‘Blurr’ Ending, Explained: Who Was After Gautami & Gayatri? Is The Ending Different From ‘Julia’s Eyes’?


Indian film “Blurr,” written and directed by Ajay Bahl, is an official remake of Spanish thriller film “Julia’s Eyes,” released in 2010. It features Taapsee Pannu as the twin sisters Gayatri and Gautami. Gayatri lives in the city with her husband, Neil, and works as a researcher in the field of anthropology. Gautami, who is blind, lives alone in the hills. The movie opens with Gautami deciding to die by suicide while also being coerced to do so by an unseen figure. As a twin, Gayatri senses something is wrong and rushes to Gayatri’s house with her husband, only to find her dead. This obviously starts an investigation. And while the police and Neil keep claiming that Gautami died by suicide, Gayatri is convinced that she was murdered. If you think this movie is about a woman’s inability to come to terms with the fact that depression was the reason behind her sister’s death, let me tell you, it’s not. It basically takes a long-winded path to say, “introverted men with anxiety and mommy issues become Jack the Ripper,” while looking and sounding like one of the cheapest movies ever made. So, please, manage your expectations.

Major Spoilers Ahead

Is Gautami And Gayatri’s Blindness Natural Or Induced By The Killer?

When we meet Gautami, she is completely blind. In Gayatri’s case, she is prone to becoming blind if she gets stressed. That’s why, as soon as she starts to live in Gautami’s home, poring through every detail that she thinks is a hint towards unpacking the murder mystery, her vision starts to dwindle. The next time Gayatri realizes that she’s losing her ability to see is when she learns from Mrs. Radha Solanki that Gautami used to go to a wellness center for her blindness. There she learns about Gautami’s romantic relationship with some dude but also finds out that the supposed killer is following her. She chases him down and corners him. So, he hits her with the blinding light of his camera and runs away. And when Gayatri tries to go after him again, her eyesight completely fails her. Her blindness continues to increase as she goes to the hotel (with Neil) to learn more about Gautami, meets an old man who tells her about the CCTV footage that shows Gautami going around with the mysterious killer, and when Neil goes missing and is later found to be dead.

Here’s the weirdest part, though. In “Julia’s Eyes,” after Julia goes through the same ordeal and loses her eyesight, there’s a scene showing her signing a document to get her eyes replaced. In order to help her recuperate, a man named Iván comes to take care of her and then damages her eyes for reasons we’ll get into later. However, in “Blurr,” there’s no such scene that explicitly states that Gayatri has undergone a major eye surgery, and that’s why she has to wear a blindfold. She goes blind before what’s clearly meant to be the intermission break. And then you see her with the blindfold on, learning about the fact that Neil was having an affair with Gautami, and then talking to the doctor about recuperating at home instead of the hospital. The killer in the original, as well as the remake, enters the protagonist’s home under the garb of helping them recuperate and prevents them from knowing how far they are into the recovery process. But the act of not revealing that Gayatri has undergone surgery makes the scene where she starts to see again feel like an inexplicable miracle (not in a good way), and it kind of ruins the ending too.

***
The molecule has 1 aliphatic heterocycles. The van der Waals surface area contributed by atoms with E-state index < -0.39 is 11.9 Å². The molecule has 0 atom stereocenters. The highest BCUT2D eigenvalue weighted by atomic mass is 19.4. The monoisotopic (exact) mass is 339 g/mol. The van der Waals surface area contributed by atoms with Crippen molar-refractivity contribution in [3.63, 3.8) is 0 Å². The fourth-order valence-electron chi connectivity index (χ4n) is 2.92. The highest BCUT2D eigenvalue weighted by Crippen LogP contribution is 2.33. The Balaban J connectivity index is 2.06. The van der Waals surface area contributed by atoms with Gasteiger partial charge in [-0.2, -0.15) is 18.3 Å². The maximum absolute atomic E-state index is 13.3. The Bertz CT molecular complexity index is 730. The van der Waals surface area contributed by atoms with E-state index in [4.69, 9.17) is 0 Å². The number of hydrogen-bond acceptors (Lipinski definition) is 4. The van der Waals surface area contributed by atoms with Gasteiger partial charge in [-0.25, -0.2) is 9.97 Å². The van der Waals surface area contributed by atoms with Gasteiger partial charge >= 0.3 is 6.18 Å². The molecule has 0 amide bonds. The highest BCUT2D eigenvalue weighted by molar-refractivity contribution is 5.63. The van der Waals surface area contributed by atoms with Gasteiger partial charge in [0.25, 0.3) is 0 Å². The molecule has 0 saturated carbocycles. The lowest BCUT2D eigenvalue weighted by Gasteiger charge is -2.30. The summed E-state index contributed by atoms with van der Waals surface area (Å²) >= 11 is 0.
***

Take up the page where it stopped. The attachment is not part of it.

Was Neil Having An Extra-marital Affair With Gautami?

Throughout the first half of “Blurr,” Gayatri keeps chasing Gautami’s mysterious boyfriend, with whom she seems to have gone everywhere. Yet, there’s no physical proof of their time together. We see an image of Gayatri, Gautami, and Neil in Gautami’s home. Neil even happens to be privy to the information that Gautami underwent eye surgery, but it wasn’t successful. Dr. Aman told him about this, but he didn’t think it was important to relay it to Gayatri. When Gayatri does get to know about this, she pulls her hand out of Neil’s, and the camera lingers on Neil’s ring finger. By doing so, the movie leads the audience to believe that Neil is the one who was having an affair with Gautami. These suspicions are then taken to their maximum when Gayatri receives Neil’s “suicide note,” in which he admits that he romanced Gautami behind her back to apparently find that sense of love he had lost throughout his relationship with Gayatri.

After some misdirection in the form of Ira and her father (who turns out to be some sleazy guy trying to grope Gayatri), Gayatri learns from Ira that her nurse (who is going by the name of Deepak) is the actual killer. He has apparently killed Gautami. He has been feeding Gayatri medicines that give her nightmares. And he has probably been preventing Gayatri from realizing that she can, in fact, see. When Ira urges Gayatri to remove her blindfold and take the key (that Gautami gave to the old man, who then gave it to Gayatri, which was then stolen by Ira and then returned to Gayatri) and use it in the nurse’s house, she realizes that Neil didn’t die by suicide. Because the red room in the nurse’s house is filled with polaroids of Gayatri, Gautami, and Neil, with the last two’s last moments available in photographic form. Hence, it becomes clear that the nurse/killer forced Neil to record that false suicide note and then killed him, thereby confirming that Neil didn’t actually cheat on Gayatri with Gautami.